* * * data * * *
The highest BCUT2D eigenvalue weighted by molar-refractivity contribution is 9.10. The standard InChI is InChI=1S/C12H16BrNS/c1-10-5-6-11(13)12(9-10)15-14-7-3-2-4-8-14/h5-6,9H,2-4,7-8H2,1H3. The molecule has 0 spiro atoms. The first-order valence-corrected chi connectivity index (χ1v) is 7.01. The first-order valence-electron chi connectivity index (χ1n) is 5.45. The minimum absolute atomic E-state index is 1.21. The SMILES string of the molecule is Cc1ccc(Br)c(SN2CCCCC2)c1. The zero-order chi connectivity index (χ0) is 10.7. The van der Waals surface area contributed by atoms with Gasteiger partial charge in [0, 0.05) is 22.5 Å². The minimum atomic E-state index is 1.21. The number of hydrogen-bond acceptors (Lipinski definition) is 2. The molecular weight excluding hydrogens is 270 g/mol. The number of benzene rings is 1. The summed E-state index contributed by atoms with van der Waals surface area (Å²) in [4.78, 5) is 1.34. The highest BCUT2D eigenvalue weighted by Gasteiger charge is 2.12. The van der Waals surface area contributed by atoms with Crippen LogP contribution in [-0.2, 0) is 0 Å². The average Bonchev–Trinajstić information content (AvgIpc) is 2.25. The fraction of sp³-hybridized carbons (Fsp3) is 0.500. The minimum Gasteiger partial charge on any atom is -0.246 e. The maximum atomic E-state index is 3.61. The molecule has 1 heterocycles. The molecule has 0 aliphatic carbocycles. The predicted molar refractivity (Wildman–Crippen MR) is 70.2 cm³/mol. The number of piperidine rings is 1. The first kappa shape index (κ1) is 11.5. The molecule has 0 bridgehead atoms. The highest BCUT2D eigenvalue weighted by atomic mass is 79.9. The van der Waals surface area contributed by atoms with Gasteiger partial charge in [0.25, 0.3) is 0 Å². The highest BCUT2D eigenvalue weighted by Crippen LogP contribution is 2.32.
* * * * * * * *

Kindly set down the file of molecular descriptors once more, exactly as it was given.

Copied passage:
The highest BCUT2D eigenvalue weighted by molar-refractivity contribution is 9.10. The standard InChI is InChI=1S/C12H16BrNS/c1-10-5-6-11(13)12(9-10)15-14-7-3-2-4-8-14/h5-6,9H,2-4,7-8H2,1H3. The molecule has 0 spiro atoms. The first-order valence-corrected chi connectivity index (χ1v) is 7.01. The first-order valence-electron chi connectivity index (χ1n) is 5.45. The minimum absolute atomic E-state index is 1.21. The SMILES string of the molecule is Cc1ccc(Br)c(SN2CCCCC2)c1. The zero-order chi connectivity index (χ0) is 10.7. The van der Waals surface area contributed by atoms with Gasteiger partial charge in [0, 0.05) is 22.5 Å². The minimum atomic E-state index is 1.21. The number of hydrogen-bond acceptors (Lipinski definition) is 2. The molecular weight excluding hydrogens is 270 g/mol. The number of benzene rings is 1. The summed E-state index contributed by atoms with van der Waals surface area (Å²) in [4.78, 5) is 1.34. The highest BCUT2D eigenvalue weighted by Gasteiger charge is 2.12. The van der Waals surface area contributed by atoms with Crippen LogP contribution in [-0.2, 0) is 0 Å². The average Bonchev–Trinajstić information content (AvgIpc) is 2.25. The fraction of sp³-hybridized carbons (Fsp3) is 0.500. The minimum Gasteiger partial charge on any atom is -0.246 e. The maximum atomic E-state index is 3.61. The molecule has 1 heterocycles. The molecule has 0 aliphatic carbocycles. The predicted molar refractivity (Wildman–Crippen MR) is 70.2 cm³/mol. The number of piperidine rings is 1. The first kappa shape index (κ1) is 11.5. The molecule has 0 bridgehead atoms. The highest BCUT2D eigenvalue weighted by atomic mass is 79.9. The van der Waals surface area contributed by atoms with Gasteiger partial charge in [0.25, 0.3) is 0 Å². The highest BCUT2D eigenvalue weighted by Crippen LogP contribution is 2.32.